Crown stayed the 4,000 remaining Possession charges laid
    during the time the exemption was flawed but no Production
    charges.

    8. The Hitzig Court also ruled that their striking down the
    flaws in the MMAR revived the prohibitions in the CDSA:
    there will immediately be a constitutionally
    valid exemption in effect and the marihuana prohibition
    in s. 4 of the CDSA will immediately be constitutionally
    valid and of full force and effect.

    9. Yet the Interpretation Act states:
    For the purposes of this Act, an enactment that S.5(3):
    has been replaced is repealed and an enactment that has
    expired, lapsed or otherwise ceased to have effect is
    deemed to have been repealed.>
    S.32(a): Where an enactment is repealed in whole or in
    part, the repeal does not (a) revive any enactment or
    anything not in force or existing at the time when the
    repeal takes effect.

    POLCOA

    10. Parliament Only Legislates, Courts Only Abrogate is the
    argument to quash raised herein. The Ontario Court of Appeal
    had no power to revive the CDSA prohibitions that were not
    in force at the time.

    11. In R v. Nielson [2004] when asked where the Court of
    Appeal got the power to revive a law that had been of no
    force for 2 years, the Crown argued "they wouldn't have if
    they couldn't have so they can."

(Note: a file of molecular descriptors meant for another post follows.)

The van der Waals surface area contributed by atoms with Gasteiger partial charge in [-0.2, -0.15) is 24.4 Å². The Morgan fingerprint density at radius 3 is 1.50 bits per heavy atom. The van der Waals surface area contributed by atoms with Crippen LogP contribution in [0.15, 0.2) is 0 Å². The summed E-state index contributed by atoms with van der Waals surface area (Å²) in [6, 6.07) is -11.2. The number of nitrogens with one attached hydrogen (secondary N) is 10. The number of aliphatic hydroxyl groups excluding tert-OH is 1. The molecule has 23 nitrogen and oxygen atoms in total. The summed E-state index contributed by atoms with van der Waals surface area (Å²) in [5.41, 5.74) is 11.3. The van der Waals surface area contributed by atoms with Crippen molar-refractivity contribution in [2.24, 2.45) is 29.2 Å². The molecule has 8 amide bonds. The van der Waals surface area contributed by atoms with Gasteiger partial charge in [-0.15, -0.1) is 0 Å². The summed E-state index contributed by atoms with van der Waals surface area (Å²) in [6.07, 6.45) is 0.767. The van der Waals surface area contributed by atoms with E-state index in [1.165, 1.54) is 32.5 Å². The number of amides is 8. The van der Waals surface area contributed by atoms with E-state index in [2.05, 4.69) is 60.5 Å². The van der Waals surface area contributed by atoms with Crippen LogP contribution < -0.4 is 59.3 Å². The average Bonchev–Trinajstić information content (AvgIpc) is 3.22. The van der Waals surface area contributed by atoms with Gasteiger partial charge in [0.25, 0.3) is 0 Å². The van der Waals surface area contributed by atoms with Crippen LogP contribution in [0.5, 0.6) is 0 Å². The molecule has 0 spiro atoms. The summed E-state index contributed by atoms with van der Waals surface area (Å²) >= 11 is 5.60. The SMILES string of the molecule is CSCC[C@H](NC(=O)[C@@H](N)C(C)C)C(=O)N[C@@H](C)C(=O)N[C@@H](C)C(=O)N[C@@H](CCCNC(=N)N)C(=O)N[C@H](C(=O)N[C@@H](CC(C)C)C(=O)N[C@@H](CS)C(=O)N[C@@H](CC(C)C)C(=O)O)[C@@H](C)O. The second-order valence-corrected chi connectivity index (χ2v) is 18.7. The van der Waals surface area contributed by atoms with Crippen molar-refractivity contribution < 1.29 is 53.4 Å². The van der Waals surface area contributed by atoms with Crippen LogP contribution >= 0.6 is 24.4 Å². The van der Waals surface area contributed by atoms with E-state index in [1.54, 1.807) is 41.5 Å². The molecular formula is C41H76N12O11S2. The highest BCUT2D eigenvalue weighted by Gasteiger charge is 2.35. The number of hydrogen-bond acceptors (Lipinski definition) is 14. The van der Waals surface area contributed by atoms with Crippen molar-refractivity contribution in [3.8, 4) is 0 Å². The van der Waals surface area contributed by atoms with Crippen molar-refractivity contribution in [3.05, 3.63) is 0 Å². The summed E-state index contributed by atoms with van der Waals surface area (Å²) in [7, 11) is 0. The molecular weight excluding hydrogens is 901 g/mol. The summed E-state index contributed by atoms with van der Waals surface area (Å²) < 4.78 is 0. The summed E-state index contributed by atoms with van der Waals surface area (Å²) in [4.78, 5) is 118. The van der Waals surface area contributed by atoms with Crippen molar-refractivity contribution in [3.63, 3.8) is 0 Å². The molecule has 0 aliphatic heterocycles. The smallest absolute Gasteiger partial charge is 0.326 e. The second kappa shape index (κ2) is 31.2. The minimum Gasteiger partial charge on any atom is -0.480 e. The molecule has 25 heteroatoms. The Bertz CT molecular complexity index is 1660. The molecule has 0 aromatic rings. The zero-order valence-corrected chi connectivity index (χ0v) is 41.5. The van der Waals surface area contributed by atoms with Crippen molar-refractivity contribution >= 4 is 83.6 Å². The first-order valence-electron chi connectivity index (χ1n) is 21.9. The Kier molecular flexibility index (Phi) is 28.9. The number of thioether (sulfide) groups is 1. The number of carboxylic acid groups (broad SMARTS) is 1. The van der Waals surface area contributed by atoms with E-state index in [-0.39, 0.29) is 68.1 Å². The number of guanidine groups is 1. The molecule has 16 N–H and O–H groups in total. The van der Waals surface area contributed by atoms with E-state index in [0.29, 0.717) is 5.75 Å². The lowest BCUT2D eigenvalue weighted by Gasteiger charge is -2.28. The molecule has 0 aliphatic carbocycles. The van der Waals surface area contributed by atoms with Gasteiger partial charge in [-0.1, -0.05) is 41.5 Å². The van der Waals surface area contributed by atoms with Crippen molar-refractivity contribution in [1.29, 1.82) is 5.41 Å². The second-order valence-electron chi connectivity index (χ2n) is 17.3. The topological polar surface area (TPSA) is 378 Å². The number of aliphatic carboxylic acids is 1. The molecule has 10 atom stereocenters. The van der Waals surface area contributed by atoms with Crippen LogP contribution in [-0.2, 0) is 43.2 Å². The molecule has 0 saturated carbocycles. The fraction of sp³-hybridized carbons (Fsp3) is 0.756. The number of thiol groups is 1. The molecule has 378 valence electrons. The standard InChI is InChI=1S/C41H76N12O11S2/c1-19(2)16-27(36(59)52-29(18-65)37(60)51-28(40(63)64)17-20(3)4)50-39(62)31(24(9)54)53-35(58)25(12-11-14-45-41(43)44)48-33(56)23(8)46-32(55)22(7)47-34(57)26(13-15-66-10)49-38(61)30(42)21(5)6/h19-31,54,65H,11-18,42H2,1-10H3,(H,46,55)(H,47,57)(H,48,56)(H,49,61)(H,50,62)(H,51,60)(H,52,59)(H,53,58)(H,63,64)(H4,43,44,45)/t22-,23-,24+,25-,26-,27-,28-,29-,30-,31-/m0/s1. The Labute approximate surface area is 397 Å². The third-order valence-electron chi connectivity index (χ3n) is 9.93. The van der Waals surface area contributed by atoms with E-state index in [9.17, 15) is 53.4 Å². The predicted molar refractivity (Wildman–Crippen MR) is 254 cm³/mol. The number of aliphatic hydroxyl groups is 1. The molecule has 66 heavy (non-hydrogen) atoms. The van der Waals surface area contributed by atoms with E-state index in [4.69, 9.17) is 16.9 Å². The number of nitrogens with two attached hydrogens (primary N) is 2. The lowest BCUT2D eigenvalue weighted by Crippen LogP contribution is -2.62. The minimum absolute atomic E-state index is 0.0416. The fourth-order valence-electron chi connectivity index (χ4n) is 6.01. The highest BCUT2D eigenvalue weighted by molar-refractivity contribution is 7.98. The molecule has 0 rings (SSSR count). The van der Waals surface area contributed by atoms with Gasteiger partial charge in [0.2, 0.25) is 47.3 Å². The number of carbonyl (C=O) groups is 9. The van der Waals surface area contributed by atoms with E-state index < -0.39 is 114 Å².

12. So the Possession and Production prohibitions were never
    re-enacted by Parliament after they were struck down by the
    Parker and Krieger orders taking effect upon the Hitzig
    order finding the exemption flawed.

    INTERPRETATION ACT OR HITZIG ORDER

    13. The Crown notes the many courts who were asked to quash
    the charges on the grounds the prohibitions remain of no
    force and unknown to law until re-enacted by Parliament when
    Courts may not revive dead laws and who chose to obey the
    Hitzig Order and disbey Parliament's Interpretation Act. Not
    a laudable precedent.

    RESURRECTING BENO

    14. The Crown says the Quash motion is resurrecting the BENO
    argument but the ACMPR has not yet been declared flawed as
    was the MMAR in Hitzig, Sfetkopoulos, Beren, Mernagh and the
    MMPR in Allard have been and is not raised herein.
    Challenging the ACMPR awaits a constitutional challenge
    should the S.601 quash motion fail.

    15. The Crown keeps repeating that the whole regime was not
    toppled, only aspects were found to be faulty. But there
    were only two aspects making the MMAR unworkable in Hitzig,